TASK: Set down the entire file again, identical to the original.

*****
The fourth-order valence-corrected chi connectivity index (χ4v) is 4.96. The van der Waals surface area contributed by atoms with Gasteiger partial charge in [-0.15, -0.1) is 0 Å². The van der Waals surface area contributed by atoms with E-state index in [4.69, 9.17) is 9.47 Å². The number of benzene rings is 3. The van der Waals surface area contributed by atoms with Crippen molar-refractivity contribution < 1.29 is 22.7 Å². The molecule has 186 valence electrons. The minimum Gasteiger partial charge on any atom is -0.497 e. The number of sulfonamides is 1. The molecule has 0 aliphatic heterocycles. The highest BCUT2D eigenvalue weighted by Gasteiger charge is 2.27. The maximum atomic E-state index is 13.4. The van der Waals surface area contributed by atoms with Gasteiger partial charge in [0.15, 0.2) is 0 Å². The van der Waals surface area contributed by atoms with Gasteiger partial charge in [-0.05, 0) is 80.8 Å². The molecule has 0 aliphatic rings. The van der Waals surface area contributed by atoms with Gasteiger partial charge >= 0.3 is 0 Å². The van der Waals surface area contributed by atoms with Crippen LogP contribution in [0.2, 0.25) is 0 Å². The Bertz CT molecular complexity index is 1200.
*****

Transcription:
The fourth-order valence-corrected chi connectivity index (χ4v) is 4.96. The van der Waals surface area contributed by atoms with Gasteiger partial charge in [-0.15, -0.1) is 0 Å². The van der Waals surface area contributed by atoms with E-state index in [4.69, 9.17) is 9.47 Å². The number of benzene rings is 3. The van der Waals surface area contributed by atoms with Crippen molar-refractivity contribution < 1.29 is 22.7 Å². The molecule has 186 valence electrons. The minimum Gasteiger partial charge on any atom is -0.497 e. The number of sulfonamides is 1. The molecule has 0 aliphatic heterocycles. The highest BCUT2D eigenvalue weighted by Gasteiger charge is 2.27. The maximum atomic E-state index is 13.4. The van der Waals surface area contributed by atoms with Gasteiger partial charge in [0.15, 0.2) is 0 Å². The van der Waals surface area contributed by atoms with Gasteiger partial charge in [-0.05, 0) is 80.8 Å². The molecule has 0 aliphatic rings. The van der Waals surface area contributed by atoms with Gasteiger partial charge >= 0.3 is 0 Å². The van der Waals surface area contributed by atoms with Crippen LogP contribution in [0.2, 0.25) is 0 Å². The Bertz CT molecular complexity index is 1200.